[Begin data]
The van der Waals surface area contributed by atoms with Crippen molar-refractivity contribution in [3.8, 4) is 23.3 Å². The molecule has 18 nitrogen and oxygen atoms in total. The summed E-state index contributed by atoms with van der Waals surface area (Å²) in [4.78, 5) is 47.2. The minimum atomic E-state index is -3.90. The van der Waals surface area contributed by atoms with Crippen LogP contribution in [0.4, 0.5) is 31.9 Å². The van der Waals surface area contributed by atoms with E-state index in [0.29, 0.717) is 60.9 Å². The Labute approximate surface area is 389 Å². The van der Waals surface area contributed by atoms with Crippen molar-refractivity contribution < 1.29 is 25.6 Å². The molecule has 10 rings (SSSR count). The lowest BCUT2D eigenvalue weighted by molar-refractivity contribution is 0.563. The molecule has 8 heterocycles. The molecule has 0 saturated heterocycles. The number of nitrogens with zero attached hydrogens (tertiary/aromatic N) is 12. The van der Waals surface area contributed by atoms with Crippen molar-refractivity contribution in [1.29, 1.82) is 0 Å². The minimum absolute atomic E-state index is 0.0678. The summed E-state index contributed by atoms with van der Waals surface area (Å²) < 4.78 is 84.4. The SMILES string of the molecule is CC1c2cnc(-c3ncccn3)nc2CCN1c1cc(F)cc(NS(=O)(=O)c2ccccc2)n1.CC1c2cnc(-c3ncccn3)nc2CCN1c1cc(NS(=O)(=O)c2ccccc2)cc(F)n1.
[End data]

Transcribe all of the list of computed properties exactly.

The van der Waals surface area contributed by atoms with Crippen molar-refractivity contribution in [3.8, 4) is 23.3 Å². The molecule has 18 nitrogen and oxygen atoms in total. The summed E-state index contributed by atoms with van der Waals surface area (Å²) in [4.78, 5) is 47.2. The minimum atomic E-state index is -3.90. The van der Waals surface area contributed by atoms with Crippen LogP contribution in [0.4, 0.5) is 31.9 Å². The van der Waals surface area contributed by atoms with E-state index in [0.29, 0.717) is 60.9 Å². The Labute approximate surface area is 389 Å². The van der Waals surface area contributed by atoms with Crippen molar-refractivity contribution < 1.29 is 25.6 Å². The molecule has 10 rings (SSSR count). The lowest BCUT2D eigenvalue weighted by molar-refractivity contribution is 0.563. The molecule has 8 heterocycles. The molecule has 0 saturated heterocycles. The number of nitrogens with zero attached hydrogens (tertiary/aromatic N) is 12. The van der Waals surface area contributed by atoms with Crippen molar-refractivity contribution in [1.29, 1.82) is 0 Å². The minimum absolute atomic E-state index is 0.0678. The summed E-state index contributed by atoms with van der Waals surface area (Å²) < 4.78 is 84.4. The SMILES string of the molecule is CC1c2cnc(-c3ncccn3)nc2CCN1c1cc(F)cc(NS(=O)(=O)c2ccccc2)n1.CC1c2cnc(-c3ncccn3)nc2CCN1c1cc(NS(=O)(=O)c2ccccc2)cc(F)n1.